Growling stomachs require filling

Thoughts on Filip Bondy’s “How Vital Are Women? This Town Found Out as They Left to March”

I was immediately rubbed the wrong way by this article. Simply the central premise is upsetting: How vital are women? The answer should be inherent, yet for some reason, the value of one half of our society had to be questioned. To boot, the piece itself was entirely simplistic and focused mostly on how challenging it was for men to be (gasp) sole parents for the day, as though such sacrifice was titanic and these husbands had really stepped up to the plate.

I could tell things were only going to get worse just a few lines in: “Routines were radically altered, and many fathers tried to meet weekend demands alone for a change.” More inanity followed, “growling stomachs required filling on a regular basis,” “Usually, these chores and deliveries were shared by both parents, in a thoroughly modern way. On this day, many dads were left to juggle schedules on their own,” “‘Doing everything by myself all day long is not typical,’ Mr. Coyle said, not so much complaining as stating a simple logistical fact.”

I’m still working on formulating just exactly how I feel about this piece. But I am certain that it’s a thoroughly demeaning and pointless piece of reporting. If anything, it seems designed to point out how hard those poor dad’s had to work while their selfish wives were away marching for those silly rights (part of me kept expecting the article to eventually just say, ‘and by the way, there’s no such thing as gender inequality’).

I can see the value in taking a look at how a small community was impacted by such a huge event, especially one that disproportionately drew women to partake. But to build such an article around that opening question — How vital are women? — feels more like part of the problem, than an earnest attempt to capture zeitgeist of the moment.

Nothing about it ever felt news worthy. It basically boiled down to: Lots of women went to march. Fathers had to act like fathers even though it interrupted their weekend. It was hard. They were happy when the women got home. Yoga studio attendance returned to normal.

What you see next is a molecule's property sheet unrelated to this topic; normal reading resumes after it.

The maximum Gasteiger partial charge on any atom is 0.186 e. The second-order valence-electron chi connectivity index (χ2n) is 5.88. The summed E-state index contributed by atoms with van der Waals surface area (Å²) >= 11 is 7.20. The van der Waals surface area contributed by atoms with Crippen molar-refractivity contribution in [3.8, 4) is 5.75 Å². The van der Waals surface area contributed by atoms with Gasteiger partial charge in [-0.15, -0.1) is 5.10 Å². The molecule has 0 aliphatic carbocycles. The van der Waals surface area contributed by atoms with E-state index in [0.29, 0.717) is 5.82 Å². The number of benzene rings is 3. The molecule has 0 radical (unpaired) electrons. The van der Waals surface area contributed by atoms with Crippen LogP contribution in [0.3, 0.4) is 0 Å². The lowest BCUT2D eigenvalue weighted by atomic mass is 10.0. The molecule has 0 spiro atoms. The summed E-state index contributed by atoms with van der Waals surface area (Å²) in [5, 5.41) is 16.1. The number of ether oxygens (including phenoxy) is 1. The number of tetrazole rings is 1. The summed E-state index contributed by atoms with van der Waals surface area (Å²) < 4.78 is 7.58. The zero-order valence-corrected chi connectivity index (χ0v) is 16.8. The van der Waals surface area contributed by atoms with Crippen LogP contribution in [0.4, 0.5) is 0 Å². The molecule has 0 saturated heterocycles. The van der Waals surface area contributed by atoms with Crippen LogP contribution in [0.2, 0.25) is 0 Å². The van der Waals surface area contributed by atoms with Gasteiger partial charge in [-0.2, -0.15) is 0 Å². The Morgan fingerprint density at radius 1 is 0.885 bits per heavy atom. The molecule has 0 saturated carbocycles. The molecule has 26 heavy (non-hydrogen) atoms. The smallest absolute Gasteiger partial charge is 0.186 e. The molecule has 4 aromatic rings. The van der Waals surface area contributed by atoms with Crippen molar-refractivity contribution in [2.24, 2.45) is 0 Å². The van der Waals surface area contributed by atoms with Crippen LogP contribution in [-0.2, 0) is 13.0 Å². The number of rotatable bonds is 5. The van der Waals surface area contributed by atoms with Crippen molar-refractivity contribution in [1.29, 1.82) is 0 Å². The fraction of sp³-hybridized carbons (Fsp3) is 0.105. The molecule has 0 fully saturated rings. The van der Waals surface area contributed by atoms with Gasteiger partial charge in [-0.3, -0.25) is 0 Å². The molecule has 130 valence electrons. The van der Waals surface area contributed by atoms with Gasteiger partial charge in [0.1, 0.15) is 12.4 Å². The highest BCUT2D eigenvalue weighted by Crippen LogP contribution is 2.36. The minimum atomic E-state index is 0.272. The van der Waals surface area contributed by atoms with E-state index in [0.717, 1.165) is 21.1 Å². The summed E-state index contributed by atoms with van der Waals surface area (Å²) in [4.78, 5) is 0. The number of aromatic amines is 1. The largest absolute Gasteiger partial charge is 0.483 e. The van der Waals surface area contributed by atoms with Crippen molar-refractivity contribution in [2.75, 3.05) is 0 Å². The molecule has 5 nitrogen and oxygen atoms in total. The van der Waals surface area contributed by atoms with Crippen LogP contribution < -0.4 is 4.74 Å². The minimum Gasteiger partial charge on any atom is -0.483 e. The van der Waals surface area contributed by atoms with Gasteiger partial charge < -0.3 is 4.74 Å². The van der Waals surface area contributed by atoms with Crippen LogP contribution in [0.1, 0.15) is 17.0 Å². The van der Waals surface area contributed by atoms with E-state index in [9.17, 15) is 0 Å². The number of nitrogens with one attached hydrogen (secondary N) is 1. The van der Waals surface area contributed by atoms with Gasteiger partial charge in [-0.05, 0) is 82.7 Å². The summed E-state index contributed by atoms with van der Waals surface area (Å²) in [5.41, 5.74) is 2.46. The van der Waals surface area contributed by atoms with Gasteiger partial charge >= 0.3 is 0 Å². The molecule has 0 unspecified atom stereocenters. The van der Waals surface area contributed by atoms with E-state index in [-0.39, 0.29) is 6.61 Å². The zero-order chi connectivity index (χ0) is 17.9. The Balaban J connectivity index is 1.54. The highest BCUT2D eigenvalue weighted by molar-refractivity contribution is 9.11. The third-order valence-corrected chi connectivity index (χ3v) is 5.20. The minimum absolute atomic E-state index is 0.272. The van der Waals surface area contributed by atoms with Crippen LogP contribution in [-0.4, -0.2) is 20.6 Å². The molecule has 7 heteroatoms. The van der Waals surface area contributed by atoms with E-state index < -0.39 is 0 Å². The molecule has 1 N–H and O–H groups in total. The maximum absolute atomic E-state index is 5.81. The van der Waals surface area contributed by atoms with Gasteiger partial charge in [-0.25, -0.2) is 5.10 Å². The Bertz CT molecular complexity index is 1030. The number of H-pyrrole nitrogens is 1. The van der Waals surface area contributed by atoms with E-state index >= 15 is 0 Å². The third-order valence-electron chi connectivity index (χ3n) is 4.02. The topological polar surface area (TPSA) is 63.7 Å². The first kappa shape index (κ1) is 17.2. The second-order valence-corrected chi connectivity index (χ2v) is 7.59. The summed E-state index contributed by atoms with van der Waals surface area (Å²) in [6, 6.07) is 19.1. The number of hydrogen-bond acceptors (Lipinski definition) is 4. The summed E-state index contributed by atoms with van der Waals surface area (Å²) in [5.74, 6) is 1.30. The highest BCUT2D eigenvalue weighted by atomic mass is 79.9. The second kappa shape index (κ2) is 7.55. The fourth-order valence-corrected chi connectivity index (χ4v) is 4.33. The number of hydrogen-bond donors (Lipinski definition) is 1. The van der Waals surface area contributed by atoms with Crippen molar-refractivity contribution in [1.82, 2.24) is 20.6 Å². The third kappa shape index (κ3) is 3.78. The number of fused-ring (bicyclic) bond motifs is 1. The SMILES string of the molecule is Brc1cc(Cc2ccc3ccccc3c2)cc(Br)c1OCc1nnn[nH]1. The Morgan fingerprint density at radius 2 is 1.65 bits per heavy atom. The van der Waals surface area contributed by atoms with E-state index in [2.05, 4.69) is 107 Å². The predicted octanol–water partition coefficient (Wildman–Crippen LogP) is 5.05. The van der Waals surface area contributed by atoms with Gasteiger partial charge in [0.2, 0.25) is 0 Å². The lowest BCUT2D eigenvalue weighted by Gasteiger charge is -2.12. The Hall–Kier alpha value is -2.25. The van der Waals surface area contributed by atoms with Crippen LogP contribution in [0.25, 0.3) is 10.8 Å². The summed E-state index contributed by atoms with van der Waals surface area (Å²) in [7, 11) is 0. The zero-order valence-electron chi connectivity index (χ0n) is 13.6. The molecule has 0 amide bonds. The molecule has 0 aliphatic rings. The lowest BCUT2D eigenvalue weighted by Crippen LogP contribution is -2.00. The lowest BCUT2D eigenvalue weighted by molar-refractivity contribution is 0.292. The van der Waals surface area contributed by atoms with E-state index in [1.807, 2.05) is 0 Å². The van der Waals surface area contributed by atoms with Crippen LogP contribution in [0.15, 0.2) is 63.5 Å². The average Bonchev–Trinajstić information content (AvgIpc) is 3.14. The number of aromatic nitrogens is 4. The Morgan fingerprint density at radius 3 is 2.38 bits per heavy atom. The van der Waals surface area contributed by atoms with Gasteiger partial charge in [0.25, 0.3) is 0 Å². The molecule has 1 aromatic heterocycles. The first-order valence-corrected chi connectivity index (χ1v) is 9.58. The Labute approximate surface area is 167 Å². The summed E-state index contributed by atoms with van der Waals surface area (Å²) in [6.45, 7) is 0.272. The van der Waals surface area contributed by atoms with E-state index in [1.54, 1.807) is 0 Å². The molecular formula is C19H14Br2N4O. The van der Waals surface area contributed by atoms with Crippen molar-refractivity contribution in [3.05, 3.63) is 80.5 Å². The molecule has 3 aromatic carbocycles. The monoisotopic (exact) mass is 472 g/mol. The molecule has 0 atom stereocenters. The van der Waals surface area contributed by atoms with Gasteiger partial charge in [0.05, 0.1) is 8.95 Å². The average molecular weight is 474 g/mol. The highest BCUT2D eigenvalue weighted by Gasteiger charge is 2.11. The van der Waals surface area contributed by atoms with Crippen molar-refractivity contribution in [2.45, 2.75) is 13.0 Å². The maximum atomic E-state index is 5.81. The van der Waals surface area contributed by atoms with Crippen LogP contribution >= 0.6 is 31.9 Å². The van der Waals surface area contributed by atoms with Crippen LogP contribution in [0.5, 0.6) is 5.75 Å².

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A demonstration at Sen. Blunt’s office

The second piece I wrote for the semester, about a demonstration outside of Roy Blunt’s Columbia office, was coverage of another event. This one during a GA shift. It was another interesting thing to get to watch unfold. Demonstrators packed in to the lobby of Blunt’s office and shared some moving stories about how Obamacare had impacted their lives and why they didn’t want to see it repealed. Most captivating to me, was how, after the event was over, people essentially lined up to talk to me. People wanted their voices to be heard. Which is understandable, but it also made me realize that I wasn’t really hearing the other side of this argument. Granted, the piece I wrote was simply covering their demonstration, and not attempting to understand the nuances of the ACA debate, I still felt that, in places, my article could be interpreted as being a bit like a platform for the demonstrators. And I don’t feel Sen. Blunt’s press secretary’s response helped — it felt incredibly stock. In the future I want to be more aware of how I can cover an event without simply acting as a megaphone for those particular opinions (though, at the same time, I understand that protests are an essential part of news, and should absolutely be covered). We’ve talked a lot about ethics in the class and a bit about bias, but one thing I’ve been thinking about is, despite any explicit bias, how do you report a story that doesn’t present a bias simply based on the subject matter/sources. Which, of course, I know there is no simple answer for.